The negative aspects of NATO membership, I consider are twofold: First, NATO membership, or an eastward expansion of NATO has deepened the division of Europe, only moving the border of the division to the East, because Russia considers NATO as more or less a danger. And, in reality, it could be a danger in a crisis situation, because, when a NATO military base is somewhere in Poland, or in the Baltic countries, or in Hungary, it's just a question of days, when weapons for attack could be moved onto this military base.

And second, NATO membership is used in these countries, as a pretext to engage these countries into foreign military adventures—for example, Slovak soldiers are in Iraq. And the argumentation of the Slovak government for sending these soldiers to Iraq was—they were sending them in 2003, when Slovakia was formerly not yet a NATO member—but the argumentation of the government was, that we must behave ourselves as if we were already NATO members, and that's why we must send our soldiers to Iraq (and to Afghanistan, as well).

And, in Hungary, when the NATO military base was established back in the '90s, during the attack on Yugoslavia, the argumentation was, it is established just for this campaign against Yugoslavia—but since that time, the military base still does exist in Hungary. And before the campaign in Iraq, the base in Hungary was used for training Iraqi opposition people, without even asking the Hungarian government, if NATO can do it or not.

So, the worst single step after the collapse of communism, I think, was NATO expansion.

The crucial country, of this group of countries (except Russia, of course) is Poland. And Poland is the heavyweight of these countries, both politically, by its size, etc. And practically, Poland is able to set signals for other countries—I mean Czech Republic, Slovakia, Hungary, Romania, even maybe Baltic countries; I do not know how far for Ukraine. But, the problem with Poland was, historically, that of a mentality of being pressed by Russia and Germany. And in these years, it would be an historical occasion for Poland to overcome this mentality of being pressed by Russia and Germany.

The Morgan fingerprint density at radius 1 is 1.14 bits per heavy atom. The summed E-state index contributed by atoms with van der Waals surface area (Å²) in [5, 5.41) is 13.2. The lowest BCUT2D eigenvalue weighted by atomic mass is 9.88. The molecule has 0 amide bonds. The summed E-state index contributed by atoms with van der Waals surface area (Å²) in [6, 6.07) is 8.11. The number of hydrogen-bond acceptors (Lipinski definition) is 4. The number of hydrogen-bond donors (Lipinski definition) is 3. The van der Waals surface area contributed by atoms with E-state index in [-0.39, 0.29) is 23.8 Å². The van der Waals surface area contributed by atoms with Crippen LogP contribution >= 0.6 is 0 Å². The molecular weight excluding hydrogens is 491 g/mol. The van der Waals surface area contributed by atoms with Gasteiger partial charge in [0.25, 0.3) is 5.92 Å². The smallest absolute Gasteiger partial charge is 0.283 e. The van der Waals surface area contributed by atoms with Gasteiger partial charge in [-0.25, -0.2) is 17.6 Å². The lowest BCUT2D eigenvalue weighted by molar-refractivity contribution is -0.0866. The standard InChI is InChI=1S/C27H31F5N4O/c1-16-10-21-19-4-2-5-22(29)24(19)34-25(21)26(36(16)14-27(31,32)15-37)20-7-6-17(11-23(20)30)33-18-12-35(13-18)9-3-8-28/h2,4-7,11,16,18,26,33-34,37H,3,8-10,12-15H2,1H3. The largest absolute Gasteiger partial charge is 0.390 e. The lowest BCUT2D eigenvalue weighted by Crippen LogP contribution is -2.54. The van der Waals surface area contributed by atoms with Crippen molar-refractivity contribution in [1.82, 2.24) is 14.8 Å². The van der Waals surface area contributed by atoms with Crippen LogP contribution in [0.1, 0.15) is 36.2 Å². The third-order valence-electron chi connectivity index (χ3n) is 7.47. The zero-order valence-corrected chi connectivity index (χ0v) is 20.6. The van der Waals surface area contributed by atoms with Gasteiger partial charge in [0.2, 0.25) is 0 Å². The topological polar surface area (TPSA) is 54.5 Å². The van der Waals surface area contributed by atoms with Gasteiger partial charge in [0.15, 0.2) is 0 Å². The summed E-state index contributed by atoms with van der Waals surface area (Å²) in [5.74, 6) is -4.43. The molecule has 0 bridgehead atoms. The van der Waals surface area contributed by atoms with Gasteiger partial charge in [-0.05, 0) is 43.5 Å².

And how far Poland would use this occasion, it is very, very important for the development in Central Europe. As I see it, relations between Poland and Germany are quite good, and are even developing quite well. But, relations between Poland and Russia, it is not the case. Under some governments, especially in Poland, it goes better; under other governments, worse. Maybe this engagement of activities of Poland, as a country and various Polish officials, including President Kwasniewski in Ukraine, now, on the side of Yushchenko, did harm using of this opportunity to get rid of this mentality of being pressed between Russia and Germany. And that's a blow to all of the countries of former Central East Europe. Poland opposed the pressure of Russia and Germany (Prussia) in the past by closing alliances with far away countries. With Napoleonic France in the beginning of 19-th century or Great Britain - France in the 30-ties of the 20-th century. Both alliances were a failure. Poland lost with Napoleon and treaties with Britain and France in the last century led only to a "funny war" of this countries against nazi-Germany in September 1939.

After the collapse of communism Poland is the best ally of USA in Central East Europe. Will have this bet on a far away country now a better outcome than in the past?

Central East Europe is able to overcome — take it as academic, intellectual consideration now — easier, better, faster blows by various crisis situations, social crisis situations, for example like ones created by a possible financial crash.

Let's take as an example Russia: Russia came quite well through the dissolution of the Soviet Union, losing some republics, which are now countries, such as Kazakstan, Central Asia, Ukraine, Belarus, etc. Then, went quite well through financial crash in '98. I could add, it went quite well through the Presidency of Boris Yeltsin, but Russians must say if it's true or not.

[from the audience: "On all three points that you mentioned, it was a complete disaster: financial, losing the former republics, and on the third point. Absolute disaster for Russia."].

Yes, but the Russians look quite well, now—after these disasters. ["You think so? With mass poverty— (cross-talk) My pension in Russia is below—my pension as a professor—is below the subsistence level. So, we can't look well at all. You know, in my country, professors are poor, and they are on the verge of poverty. I'm sorry, but Russia doesn't look well at all."]

I'm sorry: I did not want to make jokes about the sacrifices of Russians. ["It's not a joke. But that's the—."] Yes, yes. I agree. I agree.

My conclusion is, that Central-East European countries are not able by their own endeavor to overcome the present social-political-economic situation. They could overcome the situation under pressure, more or less from outside. And such a pressure they could overcome, rather easily, or maybe not as tragically as it could be. And that's why the only hope for these countries is a global financial crash.

Thank you. [warm applause]

Lyndon LaRouche: [laughing] Optimistic, nonetheless.